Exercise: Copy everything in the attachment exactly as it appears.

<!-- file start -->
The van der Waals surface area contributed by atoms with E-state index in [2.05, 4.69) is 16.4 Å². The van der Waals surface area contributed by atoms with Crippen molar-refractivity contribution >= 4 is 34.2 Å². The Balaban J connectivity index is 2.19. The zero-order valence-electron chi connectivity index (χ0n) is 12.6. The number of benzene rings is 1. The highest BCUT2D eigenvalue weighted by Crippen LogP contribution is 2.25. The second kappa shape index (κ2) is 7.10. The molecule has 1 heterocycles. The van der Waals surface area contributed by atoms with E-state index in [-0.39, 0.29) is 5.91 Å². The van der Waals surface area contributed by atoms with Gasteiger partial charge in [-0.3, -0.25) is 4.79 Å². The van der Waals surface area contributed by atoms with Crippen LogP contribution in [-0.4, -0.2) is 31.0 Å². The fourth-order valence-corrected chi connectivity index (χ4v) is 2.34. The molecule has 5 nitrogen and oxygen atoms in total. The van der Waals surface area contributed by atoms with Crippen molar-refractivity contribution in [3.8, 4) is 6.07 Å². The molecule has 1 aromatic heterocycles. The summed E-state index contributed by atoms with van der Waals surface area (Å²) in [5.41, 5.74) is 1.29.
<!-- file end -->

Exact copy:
The van der Waals surface area contributed by atoms with E-state index in [2.05, 4.69) is 16.4 Å². The van der Waals surface area contributed by atoms with Crippen molar-refractivity contribution >= 4 is 34.2 Å². The Balaban J connectivity index is 2.19. The zero-order valence-electron chi connectivity index (χ0n) is 12.6. The number of benzene rings is 1. The highest BCUT2D eigenvalue weighted by Crippen LogP contribution is 2.25. The second kappa shape index (κ2) is 7.10. The molecule has 1 heterocycles. The van der Waals surface area contributed by atoms with E-state index in [-0.39, 0.29) is 5.91 Å². The van der Waals surface area contributed by atoms with Gasteiger partial charge in [-0.3, -0.25) is 4.79 Å². The van der Waals surface area contributed by atoms with Crippen LogP contribution in [-0.4, -0.2) is 31.0 Å². The fourth-order valence-corrected chi connectivity index (χ4v) is 2.34. The molecule has 5 nitrogen and oxygen atoms in total. The van der Waals surface area contributed by atoms with Crippen molar-refractivity contribution in [3.8, 4) is 6.07 Å². The molecule has 1 aromatic heterocycles. The summed E-state index contributed by atoms with van der Waals surface area (Å²) in [5.41, 5.74) is 1.29.